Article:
DIMENSIONS Summer 2001


by Julie Cleveland

Dr. Monique Cherrier is an acting assistant professor in the Department of Psychiatry and Behavioral Sciences, and has been working at the UW since the fall of 1997. Dr. Cherrier's work is both varied and engaging; her days are filled with clinical, research and teaching responsibilities.

Dr. Cherrier performs neuropsychological assessments at the University of Washington Medical Center's neuropsychology lab. The lab gets referrals from all over the hospital whenever there is a question relating to the brain. This includes anything from head injuries, multiple sclerosis, or transplant patients, to older people who are concerned with their memory and want to know whether or not it is "normal." She also supervises residents and postdocs in regard to psychotherapy and neuropsychological assessment.

Dr. Cherrier is the principal investigator on a hormone and cognition study examining androgen effects on cognition, which is funded by the National Institute on Aging. This study is looking testosterone affects thinking in older men; both healthy and those with Alzheimer's disease. Reports of this study are due to be published in Neurology this month (volume 57, pages 80-88). In this study, men received either 100 mg of testosterone a week for 6 weeks, or placebo. The men were given a series of cognitive tests before they started taking testosterone and twice while they were on the medication. The study found that when the treated men's hormone levels were up to about the range of a healthy young man, there was an improvement in their spatial memory, improved verbal memory (hearing a short story and remembering it later), and an improved ability to construct complex figures using blocks. Spatial memory was measured through a series of cognitive tests--the most unique one being the 'route test', which was created by Cherrier and her colleagues. The route test measures a person's ability to remember a certain route by following a pattern marked on the floor, and then testing the person's memory of the route. The study found an improved ability to remember the exact sequence of the route. Cherrier says, "Route testing is important because when the person starts wandering it usually indicates that they require full-time care. So if we can find anything that helps ameliorate that symptom, it would be great stress relief to caregivers."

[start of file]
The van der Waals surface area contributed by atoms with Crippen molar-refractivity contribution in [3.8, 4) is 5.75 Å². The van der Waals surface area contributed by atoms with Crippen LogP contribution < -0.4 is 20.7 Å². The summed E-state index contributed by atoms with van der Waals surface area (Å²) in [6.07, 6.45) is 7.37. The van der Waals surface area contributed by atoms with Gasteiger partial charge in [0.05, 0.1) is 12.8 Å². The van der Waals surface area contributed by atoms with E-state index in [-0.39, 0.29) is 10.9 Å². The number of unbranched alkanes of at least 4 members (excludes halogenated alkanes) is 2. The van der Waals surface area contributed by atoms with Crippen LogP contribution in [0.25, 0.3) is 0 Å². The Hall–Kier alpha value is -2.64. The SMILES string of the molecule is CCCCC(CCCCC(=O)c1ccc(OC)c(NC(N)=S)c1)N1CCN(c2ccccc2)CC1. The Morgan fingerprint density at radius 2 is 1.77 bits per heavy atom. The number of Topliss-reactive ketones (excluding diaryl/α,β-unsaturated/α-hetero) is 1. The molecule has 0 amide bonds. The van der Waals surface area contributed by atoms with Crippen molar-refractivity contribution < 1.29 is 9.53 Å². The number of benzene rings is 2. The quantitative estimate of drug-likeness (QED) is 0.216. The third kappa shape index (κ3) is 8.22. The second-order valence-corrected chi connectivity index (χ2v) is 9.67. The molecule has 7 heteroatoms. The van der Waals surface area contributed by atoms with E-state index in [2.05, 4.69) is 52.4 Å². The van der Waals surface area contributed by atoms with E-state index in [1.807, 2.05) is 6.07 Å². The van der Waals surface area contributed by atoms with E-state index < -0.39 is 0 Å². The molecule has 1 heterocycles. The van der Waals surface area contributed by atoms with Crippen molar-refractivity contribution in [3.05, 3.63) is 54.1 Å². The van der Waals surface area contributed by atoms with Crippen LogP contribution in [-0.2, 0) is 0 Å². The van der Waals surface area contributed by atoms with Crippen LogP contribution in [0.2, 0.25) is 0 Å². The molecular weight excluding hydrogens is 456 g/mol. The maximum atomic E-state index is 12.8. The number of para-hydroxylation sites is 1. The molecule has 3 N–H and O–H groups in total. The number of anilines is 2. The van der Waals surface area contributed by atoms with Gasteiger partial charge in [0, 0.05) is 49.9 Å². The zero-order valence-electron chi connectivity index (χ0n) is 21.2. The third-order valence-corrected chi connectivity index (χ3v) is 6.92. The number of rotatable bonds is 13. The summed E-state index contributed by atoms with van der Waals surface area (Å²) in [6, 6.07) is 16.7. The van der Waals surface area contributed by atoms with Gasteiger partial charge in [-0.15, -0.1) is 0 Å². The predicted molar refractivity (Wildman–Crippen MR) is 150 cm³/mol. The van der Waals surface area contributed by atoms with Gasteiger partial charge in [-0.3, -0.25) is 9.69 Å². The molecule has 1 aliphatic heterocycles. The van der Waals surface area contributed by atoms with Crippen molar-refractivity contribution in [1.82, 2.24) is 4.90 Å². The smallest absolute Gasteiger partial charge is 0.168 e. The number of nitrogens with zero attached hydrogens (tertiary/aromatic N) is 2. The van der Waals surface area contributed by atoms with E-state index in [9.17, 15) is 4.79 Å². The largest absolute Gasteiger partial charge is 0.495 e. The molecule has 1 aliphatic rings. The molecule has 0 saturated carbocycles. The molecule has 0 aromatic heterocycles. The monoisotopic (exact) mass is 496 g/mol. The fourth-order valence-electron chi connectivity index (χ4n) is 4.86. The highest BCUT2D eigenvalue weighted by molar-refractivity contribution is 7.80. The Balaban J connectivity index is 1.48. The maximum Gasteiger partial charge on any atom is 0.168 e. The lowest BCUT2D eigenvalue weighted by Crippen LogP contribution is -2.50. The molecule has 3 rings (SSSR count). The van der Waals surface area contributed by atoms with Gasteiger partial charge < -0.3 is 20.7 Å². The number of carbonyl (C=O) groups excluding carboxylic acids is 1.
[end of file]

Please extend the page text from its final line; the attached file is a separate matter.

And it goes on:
Dr. Cherrier also collaborates with Drs. Jim Leverenz and Tom Bird on ongoing ADRC studies looking at the neuropsychological characterization of unusual types of dementia, such as frontal temporal dementia or Lewy body disease. When not in the office, Dr. Cherrier's life is as varied and engaging as her work. Her current passions include mountaineering, ice and alpine climbing, snowboarding and cycling. She has trekked in several countries including New Zealand, Switzerland and Australia. She has also spent a week cycling in France, and completed the Seattle to Portland bike race last year.

The part that Dr. Cherrier enjoys most about her work is the creative aspect. "I've always loved psychology and cognition--how people think, and what affects thinking abilities. So I enjoy both the process of designing studies to test out hypotheses, and also the creative process of designing tests to measure very specific aspects of cognition," she says.

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